Posted: June 4, 2014 in Movie Reviews

In Disney’s live-action version of “Sleeping Beauty”, Angelina Jolie displays her powers of villainous acting.

The timeless tale of Sleeping Beauty is one firmly engrained in our psyche, implanted even stronger through our life-long viewing of the Disney classic. Its ageless themes and fairytale-esque charm has ranked itself among the most popular and nostalgic in the Disney archives. But one thing that Disney films in general have always been a bit lax on is proper exposé and depiction of the villains’ duality. The villains—–as useful and functional as they are as working antagonists—–have always been two-dimensional. With Maleficent, Disney seeks to right this wrong by showing us that evil need not always have icy characteristics or be rigid in its ideologies.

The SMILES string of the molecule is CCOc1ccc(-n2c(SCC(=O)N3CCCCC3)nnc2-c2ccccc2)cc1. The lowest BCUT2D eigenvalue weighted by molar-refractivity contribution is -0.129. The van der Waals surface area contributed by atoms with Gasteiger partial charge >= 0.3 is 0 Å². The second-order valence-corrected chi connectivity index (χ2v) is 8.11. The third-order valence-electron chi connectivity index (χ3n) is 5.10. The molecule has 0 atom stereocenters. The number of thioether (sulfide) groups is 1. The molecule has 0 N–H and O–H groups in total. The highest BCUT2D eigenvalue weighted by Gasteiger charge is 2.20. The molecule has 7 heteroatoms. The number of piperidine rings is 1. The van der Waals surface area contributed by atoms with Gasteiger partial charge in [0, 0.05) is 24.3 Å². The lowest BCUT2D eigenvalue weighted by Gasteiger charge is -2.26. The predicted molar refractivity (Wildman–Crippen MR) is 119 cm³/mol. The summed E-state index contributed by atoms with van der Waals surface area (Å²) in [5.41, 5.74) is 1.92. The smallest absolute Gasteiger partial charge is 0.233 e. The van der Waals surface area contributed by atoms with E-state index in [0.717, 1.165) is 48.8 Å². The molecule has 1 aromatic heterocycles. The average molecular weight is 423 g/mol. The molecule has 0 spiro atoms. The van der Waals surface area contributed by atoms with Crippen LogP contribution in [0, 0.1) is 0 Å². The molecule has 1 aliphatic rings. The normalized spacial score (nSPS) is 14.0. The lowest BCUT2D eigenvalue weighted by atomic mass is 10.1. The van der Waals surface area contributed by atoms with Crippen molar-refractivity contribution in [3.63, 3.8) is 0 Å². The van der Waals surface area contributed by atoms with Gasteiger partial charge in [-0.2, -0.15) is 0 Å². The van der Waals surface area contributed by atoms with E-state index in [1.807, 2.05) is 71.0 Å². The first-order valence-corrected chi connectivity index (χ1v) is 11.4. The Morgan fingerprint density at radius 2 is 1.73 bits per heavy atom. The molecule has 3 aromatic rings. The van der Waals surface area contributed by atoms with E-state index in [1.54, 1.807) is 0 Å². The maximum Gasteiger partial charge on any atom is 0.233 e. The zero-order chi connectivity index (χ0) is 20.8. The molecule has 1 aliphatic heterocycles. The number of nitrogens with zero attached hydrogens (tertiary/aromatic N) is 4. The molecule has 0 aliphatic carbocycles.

Summary: (No spoilers)
In a faraway land set in a time long ago is the kingdom of men, who are at constant odds with their neighboring land of the fairies. Fearing what he doesn’t fully understand, the paranoid king wages war on them, causing the powerful fairy Maleficent (Angelina Jolie—–Salt, Mr. & Mrs. Smith) to rise up and become the land’s most dominant protector. But when her childhood love Stefan (Sharlto Copley—–District 9, Elysium) betrays her trust in order to ascend to the throne, her once-good nature turns tragically malicious as she quickly becomes the most evil of beings.